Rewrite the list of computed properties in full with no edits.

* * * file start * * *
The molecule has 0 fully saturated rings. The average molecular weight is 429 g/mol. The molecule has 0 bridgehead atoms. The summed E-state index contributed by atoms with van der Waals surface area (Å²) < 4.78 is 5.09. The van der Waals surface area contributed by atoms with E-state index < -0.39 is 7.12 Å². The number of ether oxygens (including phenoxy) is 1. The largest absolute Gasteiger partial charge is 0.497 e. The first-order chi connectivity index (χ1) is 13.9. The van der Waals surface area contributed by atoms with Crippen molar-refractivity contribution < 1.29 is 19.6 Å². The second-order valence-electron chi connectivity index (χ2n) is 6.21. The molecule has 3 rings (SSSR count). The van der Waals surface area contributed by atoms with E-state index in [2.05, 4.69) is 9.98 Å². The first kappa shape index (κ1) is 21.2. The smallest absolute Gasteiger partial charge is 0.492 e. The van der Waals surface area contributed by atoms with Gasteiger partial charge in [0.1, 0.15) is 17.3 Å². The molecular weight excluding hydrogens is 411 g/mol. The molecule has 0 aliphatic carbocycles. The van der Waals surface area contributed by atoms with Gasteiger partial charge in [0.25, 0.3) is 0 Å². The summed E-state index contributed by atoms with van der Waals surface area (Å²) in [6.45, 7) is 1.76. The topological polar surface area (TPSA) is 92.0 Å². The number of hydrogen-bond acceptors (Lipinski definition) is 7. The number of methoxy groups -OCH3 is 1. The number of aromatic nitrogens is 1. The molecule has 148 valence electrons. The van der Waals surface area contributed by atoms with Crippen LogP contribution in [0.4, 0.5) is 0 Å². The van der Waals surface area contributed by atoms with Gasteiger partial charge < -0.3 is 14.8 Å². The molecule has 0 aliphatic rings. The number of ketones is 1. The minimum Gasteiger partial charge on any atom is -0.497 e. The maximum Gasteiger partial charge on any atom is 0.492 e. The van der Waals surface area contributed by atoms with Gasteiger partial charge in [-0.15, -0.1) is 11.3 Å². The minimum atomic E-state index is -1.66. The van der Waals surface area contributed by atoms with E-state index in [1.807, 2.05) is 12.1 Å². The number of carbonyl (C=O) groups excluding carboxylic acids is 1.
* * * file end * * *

The molecule has 0 fully saturated rings. The average molecular weight is 429 g/mol. The molecule has 0 bridgehead atoms. The summed E-state index contributed by atoms with van der Waals surface area (Å²) < 4.78 is 5.09. The van der Waals surface area contributed by atoms with E-state index < -0.39 is 7.12 Å². The number of ether oxygens (including phenoxy) is 1. The largest absolute Gasteiger partial charge is 0.497 e. The first-order chi connectivity index (χ1) is 13.9. The van der Waals surface area contributed by atoms with Crippen molar-refractivity contribution < 1.29 is 19.6 Å². The second-order valence-electron chi connectivity index (χ2n) is 6.21. The molecule has 3 rings (SSSR count). The van der Waals surface area contributed by atoms with E-state index in [2.05, 4.69) is 9.98 Å². The first kappa shape index (κ1) is 21.2. The smallest absolute Gasteiger partial charge is 0.492 e. The van der Waals surface area contributed by atoms with Gasteiger partial charge in [0.1, 0.15) is 17.3 Å². The molecular weight excluding hydrogens is 411 g/mol. The molecule has 0 aliphatic carbocycles. The van der Waals surface area contributed by atoms with Gasteiger partial charge in [0.25, 0.3) is 0 Å². The summed E-state index contributed by atoms with van der Waals surface area (Å²) in [6.45, 7) is 1.76. The topological polar surface area (TPSA) is 92.0 Å². The number of hydrogen-bond acceptors (Lipinski definition) is 7. The number of methoxy groups -OCH3 is 1. The number of aromatic nitrogens is 1. The molecule has 148 valence electrons. The van der Waals surface area contributed by atoms with Crippen LogP contribution in [0.4, 0.5) is 0 Å². The van der Waals surface area contributed by atoms with Gasteiger partial charge < -0.3 is 14.8 Å². The molecule has 0 aliphatic rings. The number of ketones is 1. The minimum Gasteiger partial charge on any atom is -0.497 e. The maximum Gasteiger partial charge on any atom is 0.492 e. The van der Waals surface area contributed by atoms with Gasteiger partial charge in [-0.15, -0.1) is 11.3 Å². The minimum atomic E-state index is -1.66. The van der Waals surface area contributed by atoms with E-state index in [1.807, 2.05) is 12.1 Å². The number of carbonyl (C=O) groups excluding carboxylic acids is 1.